Well, it isn’t.
The head of the Linux Foundation says the Microsoft snapping up GitHub is “good news” for the open source community.
He also reckons that, rather than sneer about it, we ought to “celebrate Microsoft’s smart move”.
But do you agree?
Open Source Has Changed The World
As the executive director of the Linux Foundation, an organisation tasked with promoting, advocating and advancing the use of Linux in pretty much everything, Jim Zemlin naturally has to have an opinion on the GitHub acquisition.
After all, GitHub is the world’s biggest software development platform and is at the heart of many Linux projects.
In a lengthy and eminently quotable blog post Jim argues that Microsoft’s commitment to open source has been evident for a while. He think that its purchase of GitHub is not some longwinded, wayward or underhand tactic to infiltrate and subvert the open source movement but rather an acceptance that open source has won.
This pretty good news for the world of open source and we should celebrate Microsoft’s smart move — Jim Zemlin
This is a bit strange to hear from Jim as he has, in the past, been a very vocal critic of Microsoft. He regularly ridiculed and ribbed the company in his on-stage presentations, lambasting their phobia of Linux and poking fun at their objection to open source software.
“But times,” he says, “have changed.”
“It’s time to recognize that we have all grown up — the industry, the open-source community, even me.”
And presumably that means even Microsoft.
Microsoft <3 Open Source, Remember
Satya Nadella has, since taking over the reigns of the company in 2014, dramatically repositioned Microsoft.
Microsoft is now a member of the Linux Foundation; it is the single largest contributor to open source code on GitHub; and, through the introduction of the Windows Subsystem for Linux, it has practically admitted that the best developer tools aren’t the ones it builds.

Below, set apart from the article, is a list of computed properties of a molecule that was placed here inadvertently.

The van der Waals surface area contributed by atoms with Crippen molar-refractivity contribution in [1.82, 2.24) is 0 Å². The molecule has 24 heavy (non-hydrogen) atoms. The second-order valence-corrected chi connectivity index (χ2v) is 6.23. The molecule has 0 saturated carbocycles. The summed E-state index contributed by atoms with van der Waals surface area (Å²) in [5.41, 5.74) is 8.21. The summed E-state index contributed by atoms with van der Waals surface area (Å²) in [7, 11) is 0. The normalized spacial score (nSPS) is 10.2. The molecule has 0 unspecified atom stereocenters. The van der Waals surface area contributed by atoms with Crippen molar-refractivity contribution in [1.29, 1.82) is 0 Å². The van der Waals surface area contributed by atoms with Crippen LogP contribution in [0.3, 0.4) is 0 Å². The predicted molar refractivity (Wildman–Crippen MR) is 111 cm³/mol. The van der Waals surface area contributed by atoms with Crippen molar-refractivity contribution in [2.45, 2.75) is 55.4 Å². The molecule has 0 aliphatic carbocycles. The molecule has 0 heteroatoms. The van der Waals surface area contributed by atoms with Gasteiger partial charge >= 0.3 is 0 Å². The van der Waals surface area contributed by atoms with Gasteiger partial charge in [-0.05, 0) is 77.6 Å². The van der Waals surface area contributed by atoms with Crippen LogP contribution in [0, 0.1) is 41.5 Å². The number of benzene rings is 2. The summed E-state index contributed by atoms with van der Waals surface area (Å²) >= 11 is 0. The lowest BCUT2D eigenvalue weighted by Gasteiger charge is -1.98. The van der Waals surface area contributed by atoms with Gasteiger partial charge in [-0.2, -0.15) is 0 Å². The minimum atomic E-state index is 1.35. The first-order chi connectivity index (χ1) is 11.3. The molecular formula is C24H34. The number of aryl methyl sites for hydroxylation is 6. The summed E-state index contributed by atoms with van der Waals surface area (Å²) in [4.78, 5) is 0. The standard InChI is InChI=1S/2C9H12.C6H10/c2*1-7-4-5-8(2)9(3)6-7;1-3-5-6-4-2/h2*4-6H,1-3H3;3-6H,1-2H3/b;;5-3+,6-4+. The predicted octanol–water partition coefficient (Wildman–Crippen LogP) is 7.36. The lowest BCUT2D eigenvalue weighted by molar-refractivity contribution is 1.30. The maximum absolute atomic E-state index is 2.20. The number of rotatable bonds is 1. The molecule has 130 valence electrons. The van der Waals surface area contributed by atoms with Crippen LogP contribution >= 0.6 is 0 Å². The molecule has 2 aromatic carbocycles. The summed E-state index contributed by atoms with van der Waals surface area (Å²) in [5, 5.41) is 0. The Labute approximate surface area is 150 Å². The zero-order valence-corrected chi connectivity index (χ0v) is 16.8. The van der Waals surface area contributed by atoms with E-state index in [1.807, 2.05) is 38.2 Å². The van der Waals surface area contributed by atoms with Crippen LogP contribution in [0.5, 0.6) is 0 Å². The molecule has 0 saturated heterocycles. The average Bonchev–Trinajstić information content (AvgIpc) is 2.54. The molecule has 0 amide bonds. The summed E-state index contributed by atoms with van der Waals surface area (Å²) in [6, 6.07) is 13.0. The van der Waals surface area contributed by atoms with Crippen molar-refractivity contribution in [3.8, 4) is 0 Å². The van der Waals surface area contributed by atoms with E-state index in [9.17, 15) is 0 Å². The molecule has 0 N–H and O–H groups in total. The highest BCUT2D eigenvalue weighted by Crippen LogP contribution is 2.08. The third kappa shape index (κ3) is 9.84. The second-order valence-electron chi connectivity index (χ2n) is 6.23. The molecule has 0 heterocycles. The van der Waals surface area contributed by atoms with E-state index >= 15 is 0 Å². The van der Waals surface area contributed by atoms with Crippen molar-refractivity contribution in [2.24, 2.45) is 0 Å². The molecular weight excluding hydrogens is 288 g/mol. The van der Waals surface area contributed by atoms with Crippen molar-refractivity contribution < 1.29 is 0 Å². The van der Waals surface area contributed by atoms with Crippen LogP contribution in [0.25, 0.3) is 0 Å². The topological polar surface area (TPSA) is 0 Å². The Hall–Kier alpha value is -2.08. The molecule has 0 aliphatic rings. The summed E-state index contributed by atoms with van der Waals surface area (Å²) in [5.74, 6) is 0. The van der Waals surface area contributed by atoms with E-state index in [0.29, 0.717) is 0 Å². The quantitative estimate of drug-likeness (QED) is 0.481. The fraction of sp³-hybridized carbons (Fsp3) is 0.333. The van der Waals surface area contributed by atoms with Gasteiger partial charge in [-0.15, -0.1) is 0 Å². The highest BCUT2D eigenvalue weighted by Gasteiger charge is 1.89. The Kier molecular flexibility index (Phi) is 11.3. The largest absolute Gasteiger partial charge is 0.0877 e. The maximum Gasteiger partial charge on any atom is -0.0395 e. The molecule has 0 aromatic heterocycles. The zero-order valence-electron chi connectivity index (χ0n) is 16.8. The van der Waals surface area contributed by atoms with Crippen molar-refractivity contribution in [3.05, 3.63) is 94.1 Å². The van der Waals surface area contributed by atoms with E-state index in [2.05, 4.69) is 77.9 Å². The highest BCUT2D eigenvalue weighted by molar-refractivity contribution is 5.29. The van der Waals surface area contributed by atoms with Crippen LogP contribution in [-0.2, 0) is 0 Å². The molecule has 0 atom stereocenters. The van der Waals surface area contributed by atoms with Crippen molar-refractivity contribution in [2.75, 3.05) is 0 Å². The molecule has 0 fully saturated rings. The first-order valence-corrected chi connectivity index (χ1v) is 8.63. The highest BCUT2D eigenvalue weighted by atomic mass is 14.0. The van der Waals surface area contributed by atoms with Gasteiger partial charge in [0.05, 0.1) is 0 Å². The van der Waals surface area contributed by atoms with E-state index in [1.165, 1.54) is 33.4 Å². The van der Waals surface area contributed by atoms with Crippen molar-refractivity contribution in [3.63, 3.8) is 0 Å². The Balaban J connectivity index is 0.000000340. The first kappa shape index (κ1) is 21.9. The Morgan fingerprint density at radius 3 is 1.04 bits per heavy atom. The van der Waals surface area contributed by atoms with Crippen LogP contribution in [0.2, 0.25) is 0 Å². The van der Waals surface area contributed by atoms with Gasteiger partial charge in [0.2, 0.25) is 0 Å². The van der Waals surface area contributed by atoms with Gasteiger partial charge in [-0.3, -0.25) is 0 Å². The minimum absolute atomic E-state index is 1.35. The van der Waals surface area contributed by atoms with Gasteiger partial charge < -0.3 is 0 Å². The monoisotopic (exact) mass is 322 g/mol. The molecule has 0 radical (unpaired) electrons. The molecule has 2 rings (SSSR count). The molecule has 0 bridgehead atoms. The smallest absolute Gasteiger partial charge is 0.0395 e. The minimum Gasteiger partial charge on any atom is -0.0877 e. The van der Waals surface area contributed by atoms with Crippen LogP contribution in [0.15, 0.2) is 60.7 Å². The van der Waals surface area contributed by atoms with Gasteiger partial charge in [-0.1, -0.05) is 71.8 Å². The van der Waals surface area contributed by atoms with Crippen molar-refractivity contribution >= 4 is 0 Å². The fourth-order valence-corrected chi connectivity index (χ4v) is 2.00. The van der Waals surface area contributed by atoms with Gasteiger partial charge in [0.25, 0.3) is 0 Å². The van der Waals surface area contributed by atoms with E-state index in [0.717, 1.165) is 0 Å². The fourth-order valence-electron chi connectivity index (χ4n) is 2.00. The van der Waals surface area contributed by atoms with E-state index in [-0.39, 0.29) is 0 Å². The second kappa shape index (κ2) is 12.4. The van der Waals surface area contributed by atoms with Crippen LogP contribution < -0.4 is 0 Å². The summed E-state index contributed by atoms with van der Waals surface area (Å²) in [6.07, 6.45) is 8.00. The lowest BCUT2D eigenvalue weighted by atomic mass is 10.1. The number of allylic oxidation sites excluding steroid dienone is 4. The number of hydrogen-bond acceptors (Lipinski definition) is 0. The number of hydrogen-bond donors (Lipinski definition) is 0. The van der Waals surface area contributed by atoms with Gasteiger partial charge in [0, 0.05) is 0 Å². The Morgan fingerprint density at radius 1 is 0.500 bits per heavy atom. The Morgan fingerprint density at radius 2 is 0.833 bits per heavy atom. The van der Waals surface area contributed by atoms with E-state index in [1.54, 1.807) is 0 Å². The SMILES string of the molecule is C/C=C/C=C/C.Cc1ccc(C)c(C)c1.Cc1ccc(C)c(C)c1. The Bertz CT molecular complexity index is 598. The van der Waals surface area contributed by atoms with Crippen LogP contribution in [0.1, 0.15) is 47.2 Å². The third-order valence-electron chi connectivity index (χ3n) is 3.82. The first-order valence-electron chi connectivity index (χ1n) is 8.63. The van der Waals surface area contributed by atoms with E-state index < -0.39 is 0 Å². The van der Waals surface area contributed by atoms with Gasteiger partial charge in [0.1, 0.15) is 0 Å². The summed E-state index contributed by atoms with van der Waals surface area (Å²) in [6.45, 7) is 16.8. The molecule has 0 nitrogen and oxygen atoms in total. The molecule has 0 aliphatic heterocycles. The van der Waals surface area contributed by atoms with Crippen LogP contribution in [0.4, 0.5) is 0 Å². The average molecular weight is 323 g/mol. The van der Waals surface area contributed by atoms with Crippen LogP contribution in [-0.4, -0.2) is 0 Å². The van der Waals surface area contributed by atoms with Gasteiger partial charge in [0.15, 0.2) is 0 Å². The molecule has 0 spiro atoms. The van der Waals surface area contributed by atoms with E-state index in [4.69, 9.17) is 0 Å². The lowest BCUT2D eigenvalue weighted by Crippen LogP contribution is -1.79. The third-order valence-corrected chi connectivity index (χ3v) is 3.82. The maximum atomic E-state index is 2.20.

Jim argues Microsoft has changed; that the company is a different beast from the ‘boogeyman’ most of us were reared on tales of
Adding to the checklist of good deed, in April we reported that Microsoft’s newest OS is based on Linux.
It’s actions like these that Jim thinks prove Microsoft has changed; that the company is a different beast from the ‘boogeyman’ most of us were reared on tales of.
To him, and to many others, the GitHub deal is simply a sign of Microsoft’s continued step(s) in the right direction, not a misstep which belies a different strategy:
“Buying GitHub does not mean Microsoft has engaged in some sinister plot to “own” the more than 70 million open source projects on GitHub,” he writes.
“Most of the important projects on GitHub are licensed under an open source license, which addresses intellectual property ownership.”
“And let’s be quite clear – the hearts and minds of developers are not something one “buys” – they are something one “earns”.”
Developers, Developers, Developers
Sorry for the nightmares but this vintage clip of Steve Ballmer shouting (and sweating) on stage illustrates Jim’s next point incredibly well.
To Jim this GitHub deal is a sign of Microsoft’s continued steps in the right direction — to embracing open source
Perhaps Microsoft’s motives for buying GitHub aren’t about “us” in the way the commentariat conjecture contends. Perhaps it simply is about being where the developers are.
Which is what Zemlin believes:
“Microsoft has always loved developers and wants to make a business of providing developers with great tools in order to help them to create great technology.”
“It is literally their mission on the about page of their web site: “To empower every person and every organization on the planet to achieve more.” Today more than 28 million of those developers are on GitHub.”
What do you think?
When I first heard (then rumour) that Microsoft was buying GitHub I winced. I’m not sure why. Perhaps it was the echoes of those boogeyman tales of old I mentioned earlier. But having digested the news, over a week on, I’m …annoyingly (for those wanting drama) ambivalent about it.
It’s not like my opinion can scupper the deal, nor can it change the opinions, strategies and plans of those involved.
All I can do, as someone who uses the service daily, is hope that GitHub’s incoming CEO is sincere when he says that things won’t drastically change going forward.
Rabble rousing, table thumping stuff from Mr Zemlin and the Linux Foundation — but do you agree with his take? Let us (and the whole frickin’ world) know in the comments…